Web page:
Background: The prevalence of childhood obesity has disproportionately affected Latino youth and can be seen with an increase incidence of Type 2 Diabetes. This increase in obesity can be attributed to physical inactivity. Increases in social support and self-efficacy are independently related to increases in physical activity. A lifestyle intervention can lead to increases in social support, self-efficacy and physical activity. Objective/Hypothesis: The objective of this study was to determine whether a 12-week lifestyle intervention could increase social support, self-efficacy and physical activity in obese Latino adolescents that participated in the intervention. It was hypothesized that adolescents that participated in the intervention would increase self-efficacy, social support from family and friends, and physical activity compared to their control counterparts. Study Design/Participants: In a randomized control trial, there were 125 Latino (n= 60 experimental group; n= 65 control group; mean age = 15.17 +- 1.65 Males n = 60; n = 65 females) participants included in this study. Participants were also required to have a BMI percentile >= 95th percentile for age and gender or BMI >= 30 kg/m2. Methods: The intervention, which was developed using the Social Cognitive Theory had components focusing on social support and self-efficacy and also consisted of nutrition education classes and physical activity sessions for 12 weeks. The psychosocial constructs of self-efficacy and social support were measured using the Adolescent Self-Efficacy for Diet and Activity Behaviors and Adolescent Social Support for Diet and Exercise Survey, respectively. Physical activity was assessed by the 3-day Physical Activity Recall. Results: We found significant increases in social support in family (p = 0.042) and vigorous physical activity (p = 0.001). There was also a significant difference between control and treatment group for moderate to vigorous physical activity after the intervention (p = 0.027). There were no changes in social support from friends or self-efficacy. Conclusion: We concluded that a 12-week lifestyle intervention did lead to changes in social support and physical activity behaviors. These changes could have been influenced by the intervention as they were measured these constructs pre/post intervention.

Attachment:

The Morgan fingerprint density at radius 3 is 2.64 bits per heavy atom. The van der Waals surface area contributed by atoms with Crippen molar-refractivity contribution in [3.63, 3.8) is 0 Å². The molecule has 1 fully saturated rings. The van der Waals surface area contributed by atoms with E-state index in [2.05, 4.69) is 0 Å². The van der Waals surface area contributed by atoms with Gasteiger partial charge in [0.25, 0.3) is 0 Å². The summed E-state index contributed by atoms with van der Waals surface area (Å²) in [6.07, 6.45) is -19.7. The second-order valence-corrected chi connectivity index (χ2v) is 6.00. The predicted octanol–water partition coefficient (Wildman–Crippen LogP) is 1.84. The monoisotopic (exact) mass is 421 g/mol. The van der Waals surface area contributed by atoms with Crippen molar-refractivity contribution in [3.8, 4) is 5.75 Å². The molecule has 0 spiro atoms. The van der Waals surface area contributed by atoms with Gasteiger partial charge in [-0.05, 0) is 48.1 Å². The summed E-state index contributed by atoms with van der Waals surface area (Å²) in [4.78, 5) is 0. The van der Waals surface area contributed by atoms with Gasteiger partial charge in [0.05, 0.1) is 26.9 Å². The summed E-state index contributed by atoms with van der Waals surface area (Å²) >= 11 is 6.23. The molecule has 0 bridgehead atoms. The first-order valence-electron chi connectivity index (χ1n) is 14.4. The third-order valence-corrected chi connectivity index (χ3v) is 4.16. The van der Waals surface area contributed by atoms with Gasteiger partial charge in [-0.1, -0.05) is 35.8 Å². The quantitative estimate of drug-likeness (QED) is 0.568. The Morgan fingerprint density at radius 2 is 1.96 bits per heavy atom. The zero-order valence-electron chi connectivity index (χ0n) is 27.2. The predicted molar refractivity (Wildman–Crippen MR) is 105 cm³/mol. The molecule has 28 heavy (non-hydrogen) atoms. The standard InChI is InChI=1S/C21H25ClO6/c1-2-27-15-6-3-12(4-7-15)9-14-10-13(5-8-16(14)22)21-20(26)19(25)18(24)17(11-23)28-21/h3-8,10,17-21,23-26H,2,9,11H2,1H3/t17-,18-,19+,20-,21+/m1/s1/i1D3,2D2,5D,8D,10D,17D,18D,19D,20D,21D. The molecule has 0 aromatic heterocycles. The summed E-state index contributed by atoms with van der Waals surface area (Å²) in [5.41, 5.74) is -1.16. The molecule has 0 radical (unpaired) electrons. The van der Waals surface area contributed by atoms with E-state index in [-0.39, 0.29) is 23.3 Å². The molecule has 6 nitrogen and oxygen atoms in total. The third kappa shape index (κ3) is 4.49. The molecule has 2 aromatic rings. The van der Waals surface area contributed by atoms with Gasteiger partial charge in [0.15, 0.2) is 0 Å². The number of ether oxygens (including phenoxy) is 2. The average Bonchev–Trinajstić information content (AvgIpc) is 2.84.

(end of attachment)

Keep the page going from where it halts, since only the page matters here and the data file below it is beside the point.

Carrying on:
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Created

Date Created
2016-05

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Discrimination, Social Support, and Cortisol in Low-Income Hispanic Women and Infants

Description

Although discrimination is implicated in ethnic health disparities, social support may buffer against its negative effects on health. This study investigated whether prenatal maternal discrimination and social support would predict postpartum cortisol in low-income Hispanic women and infants. Among infants

Although discrimination is implicated in ethnic health disparities, social support may buffer against its negative effects on health. This study investigated whether prenatal maternal discrimination and social support would predict postpartum cortisol in low-income Hispanic women and infants. Among infants whose mothers reported high discrimination, low maternal social support was associated with high infant cortisol (ß= -0.293, p= 0.03). This provides evidence for the social buffering hypothesis.